Be smart about photo contests!

Must listen: A Small Voice podcast – Ben Smith talks with photographers

A Small Voice - Conversations with Photographers - A podcast by Ben Smith
A Small Voice – Conversations with Photographers – A podcast by Ben Smith

You have got to listen to Ben Smith‘s new podcast, A Small Voice. There have been thirteen episodes so far. I’ve only listened to one–the first, with long-time favorite Ian Teh–but that was enough to know it will be essential listening. The website is a little confusing; the email subscription and donation section sits on top of links to episodes. First, make a donation, but then scroll down to the episodes where you can find conversations with the likes of Vanessa Winship, Kalpesh Lathigra (previously on dvafoto), Guy Martin, Peter Dench, Abbie Trayler Smith, and others.

I’ve long been a fan of Ian Teh, and the episode with him did not disappoint. He speaks about how he got into photography, why he photographers in color, how he approaches subjects, the thinking and process that goes into making his books, early formative experiences and influences, and so on. But somehow it’s not a conversation about photography. Photography is a big part of the discussion, certainly, but instead the episode is more like an examination of Teh’s relationship with the world. Just do yourself a favor and listen.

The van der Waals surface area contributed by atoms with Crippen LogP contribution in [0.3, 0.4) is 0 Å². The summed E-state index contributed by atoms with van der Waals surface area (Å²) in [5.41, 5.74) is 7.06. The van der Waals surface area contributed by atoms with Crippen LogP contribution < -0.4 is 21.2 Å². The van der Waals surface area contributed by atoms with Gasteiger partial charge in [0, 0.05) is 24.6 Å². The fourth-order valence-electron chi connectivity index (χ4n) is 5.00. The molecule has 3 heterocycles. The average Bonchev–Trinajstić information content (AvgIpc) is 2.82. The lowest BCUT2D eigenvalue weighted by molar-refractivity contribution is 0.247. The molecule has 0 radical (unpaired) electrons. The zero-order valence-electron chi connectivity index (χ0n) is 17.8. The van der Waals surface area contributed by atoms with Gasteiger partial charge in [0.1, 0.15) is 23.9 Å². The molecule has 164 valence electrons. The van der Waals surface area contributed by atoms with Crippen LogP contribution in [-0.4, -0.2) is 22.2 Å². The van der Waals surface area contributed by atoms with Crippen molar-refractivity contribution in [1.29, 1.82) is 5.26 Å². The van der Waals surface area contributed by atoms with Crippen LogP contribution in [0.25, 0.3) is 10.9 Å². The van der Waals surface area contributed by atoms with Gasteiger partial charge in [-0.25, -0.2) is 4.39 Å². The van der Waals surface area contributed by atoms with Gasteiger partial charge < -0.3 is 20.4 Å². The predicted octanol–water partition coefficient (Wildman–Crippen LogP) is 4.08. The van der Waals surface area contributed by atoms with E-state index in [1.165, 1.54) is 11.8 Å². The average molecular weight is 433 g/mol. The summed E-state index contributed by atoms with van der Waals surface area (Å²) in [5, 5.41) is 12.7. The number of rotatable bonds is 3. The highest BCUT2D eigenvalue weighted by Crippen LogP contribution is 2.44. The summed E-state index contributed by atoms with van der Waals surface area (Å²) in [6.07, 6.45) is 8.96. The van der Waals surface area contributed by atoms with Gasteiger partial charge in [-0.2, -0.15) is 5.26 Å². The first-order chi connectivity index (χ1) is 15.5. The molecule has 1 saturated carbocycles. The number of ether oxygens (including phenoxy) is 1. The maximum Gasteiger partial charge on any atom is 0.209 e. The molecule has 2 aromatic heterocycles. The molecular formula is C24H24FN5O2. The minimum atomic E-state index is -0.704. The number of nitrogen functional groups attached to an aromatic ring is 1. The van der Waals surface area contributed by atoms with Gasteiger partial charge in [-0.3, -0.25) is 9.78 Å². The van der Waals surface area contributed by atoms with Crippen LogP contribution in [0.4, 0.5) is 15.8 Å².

You can subscribe to the podcast on itunes.


On the podcast front, check out Abbas’ recent interview on NPR’s Fresh Air. Other photography podcasts I’ve found that are generally worth a listen are The LPV Show (free-ranging discussions with photographers) and The Photo Brigade podcast (mostly American photographers and editors).

I also recently wrote about some of my favorite non-photography podcasts.

Time Inc. foists awful new contract on photographers

New Time Inc., contract is an awful rights grab
New Time Inc., contract is an awful rights grab

It’s an awful part of the job, but photographers need to be able read and understand contracts. The new Time Inc. contract, which will be sent to photographers working for all Time Inc. publications, including Time magazine, Travel + Leisure, People, Sports Illustrated, etc., is an awful rights grab that results in lower fees paid to photographers. John Harrington has published a great deep read of the new contract. PhotoShelter has a nice overview of the issues.